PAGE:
[Ip-health] Pharmalot: Prizes, Not Patents, For Drug Discovery?

Krista Cox krista.cox at keionline.org
Thu Jun 2 15:25:00 PDT 2011


Prizes, Not Patents, For Drug Discovery?

By Ed Silverman // June 2nd, 2011 // 11:33 am

Once again, Bernie Sanders, the independent Senator from Vermont, is
proposing legislation that would eliminate market exclusivity for new drugs
and, instead, would give inventors or developers cash rewards from a pair of
prize funds. A separate fund would similarly offer rewards for those who
develop drugs specifically for HIV and AIDS.

The first bill, known as the Medical Innovation Prize Fund Act, would
eliminate legal barriers to making and selling generics, including vaccines,
and create a fund equal to .55 percent of the US Gross Domestic Product,
which would be worth an estimated $80 billion annually at current levels.
The HIVAIDS Prize Fund would be funded at .02 percent of US GDP, or equal to
more than $3 billion a year (you can read each bill here and here).

Where would the money come from? The federal government and private health
insurance companies would fund the prizes, according to formulas contained
in the bills. And supporters maintain the cost of these funds would easily
be offset by savings generated by the availability of lower-cost generics.
However, there are some differences from earlier bills introduced by
For instance, an open source dividend would give at least 5 percent of prize
money to any person or community that contributes knowledge, data, materials
or technology into the public domain, or provides royalty free and
non-discriminatory access to patents and other intellectual property rights.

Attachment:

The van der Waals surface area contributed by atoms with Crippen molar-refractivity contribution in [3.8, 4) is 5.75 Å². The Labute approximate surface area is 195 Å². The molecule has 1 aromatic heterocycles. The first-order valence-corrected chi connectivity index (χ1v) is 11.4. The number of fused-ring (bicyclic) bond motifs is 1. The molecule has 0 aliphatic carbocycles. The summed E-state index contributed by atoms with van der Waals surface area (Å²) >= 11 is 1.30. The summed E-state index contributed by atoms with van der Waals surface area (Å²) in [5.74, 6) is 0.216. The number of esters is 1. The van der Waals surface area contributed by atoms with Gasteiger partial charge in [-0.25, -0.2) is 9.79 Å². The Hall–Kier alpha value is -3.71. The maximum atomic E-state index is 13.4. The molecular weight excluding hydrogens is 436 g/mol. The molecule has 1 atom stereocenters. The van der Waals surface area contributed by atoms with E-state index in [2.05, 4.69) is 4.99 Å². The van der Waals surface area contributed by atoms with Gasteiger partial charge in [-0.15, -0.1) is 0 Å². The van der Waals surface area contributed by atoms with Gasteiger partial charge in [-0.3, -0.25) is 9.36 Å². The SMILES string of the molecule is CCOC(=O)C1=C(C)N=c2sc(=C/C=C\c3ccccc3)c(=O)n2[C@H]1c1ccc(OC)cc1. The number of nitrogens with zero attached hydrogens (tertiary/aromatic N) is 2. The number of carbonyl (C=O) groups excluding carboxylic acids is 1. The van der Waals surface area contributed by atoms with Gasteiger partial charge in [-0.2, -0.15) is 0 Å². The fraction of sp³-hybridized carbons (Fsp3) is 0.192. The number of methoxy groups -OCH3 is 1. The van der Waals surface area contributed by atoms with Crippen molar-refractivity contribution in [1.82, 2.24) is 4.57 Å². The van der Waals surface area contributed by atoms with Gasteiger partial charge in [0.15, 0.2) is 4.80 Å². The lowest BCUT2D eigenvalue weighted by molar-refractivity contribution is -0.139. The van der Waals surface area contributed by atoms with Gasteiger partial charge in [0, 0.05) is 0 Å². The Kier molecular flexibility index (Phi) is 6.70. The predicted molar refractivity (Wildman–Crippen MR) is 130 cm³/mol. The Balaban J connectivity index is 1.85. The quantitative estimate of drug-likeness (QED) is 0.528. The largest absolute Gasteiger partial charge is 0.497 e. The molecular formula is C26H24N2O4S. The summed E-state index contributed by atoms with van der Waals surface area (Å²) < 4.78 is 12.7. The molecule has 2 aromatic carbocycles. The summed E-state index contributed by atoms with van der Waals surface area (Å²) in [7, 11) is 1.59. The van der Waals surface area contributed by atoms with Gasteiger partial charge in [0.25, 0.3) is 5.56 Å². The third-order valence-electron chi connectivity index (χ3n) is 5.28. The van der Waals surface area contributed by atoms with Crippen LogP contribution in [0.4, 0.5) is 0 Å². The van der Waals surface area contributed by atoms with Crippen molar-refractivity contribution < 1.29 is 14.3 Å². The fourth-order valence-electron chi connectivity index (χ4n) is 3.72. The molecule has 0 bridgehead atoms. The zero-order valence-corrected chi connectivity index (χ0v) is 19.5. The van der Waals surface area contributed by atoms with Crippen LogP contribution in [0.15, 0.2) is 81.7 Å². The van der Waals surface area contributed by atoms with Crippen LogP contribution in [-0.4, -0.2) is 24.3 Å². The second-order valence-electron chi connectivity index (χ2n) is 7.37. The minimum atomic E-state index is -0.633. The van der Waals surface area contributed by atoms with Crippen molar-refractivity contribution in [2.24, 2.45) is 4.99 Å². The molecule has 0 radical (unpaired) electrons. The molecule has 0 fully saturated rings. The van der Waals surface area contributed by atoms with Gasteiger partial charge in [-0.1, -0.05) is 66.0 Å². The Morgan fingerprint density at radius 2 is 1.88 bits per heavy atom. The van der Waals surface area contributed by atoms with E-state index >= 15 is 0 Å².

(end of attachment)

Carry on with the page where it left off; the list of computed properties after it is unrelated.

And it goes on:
Both bills also permit creation of competitive intermediaries to manage
prizes for interim technologies. These intermediaries would be non-profits
that compete for funding from private insurers that share the cost of the

“By de-linking research and development incentives from product prices, and
by eliminating legal monopolies to sell products, it is possible to induce
investments that are medically more important, procure products at low
prices from competitive suppliers, radically lower pricing barriers for
access to new medicines, reduce wasteful marketing and research and
development activities, and dramatically lower the overall costs of
acquiring innovation, while expanding access to that innovation,” according
to the Medical Innovation Prize Fund Act.

As we noted, though, Sanders has attempted this before and his efforts went
nowhere. So it remains unclear whether his ideas are more likely to gain any
traction this time around.

“We believe that the smaller prize fund bill is the one that may gain
traction first. There is a significant access problem for HIV/AIDS drugs in
the US and if the AIDS community sees the de-linkage approach in S.1138 as a
good thing, economics will begin to drive policy makers to consider this
approach,” writes Krista Cox, a staff attorney with Knowledge Ecology
International, a non-profit advocacy group that focuses on intellectual
property issues that affect access to medications.

“The United States has over a million persons living with HIV, and about
1,000 persons per week in new infections. With prices for new drugs at $24
thousand and up per year for the newer treatment regimes and growing waiting
lists for treatment, it is time to consider new approaches. The Prize Fund
approach is the best possible way to reconcile innovation and access, and at
some point, having a logical solution will make a difference.”

“The Sanders prize fund bill would go far toward eliminating the problems
that pervade the drug industry. First, it would end the nonsense around
getting insurers or the government to pay for drugs. If drugs cost $5-$10
per prescription, there would be no big issues about who pays for drugs.
This would eliminate the need for the paperwork and the bureaucracy that the
insurance industry has created to contain its drug payments,” Dean Baker,
the co-director of the Center for Economic and Policy Research, wrote in The
Huffington Post.

“We would also end the phony moral dilemmas we create for ourselves with
drug patents. Should Medicare pay $100,000 a year for a drug to treat a rare
cancer in an otherwise healthy 80-year-old? This dilemma becomes a quick
no-brainer when the drug is available for $200 a year in the free market
with no patent protection.”

What do you think?

Krista Cox
Staff Attorney
Knowledge Ecology International
(202) 332-2670

More information about the Ip-health mailing list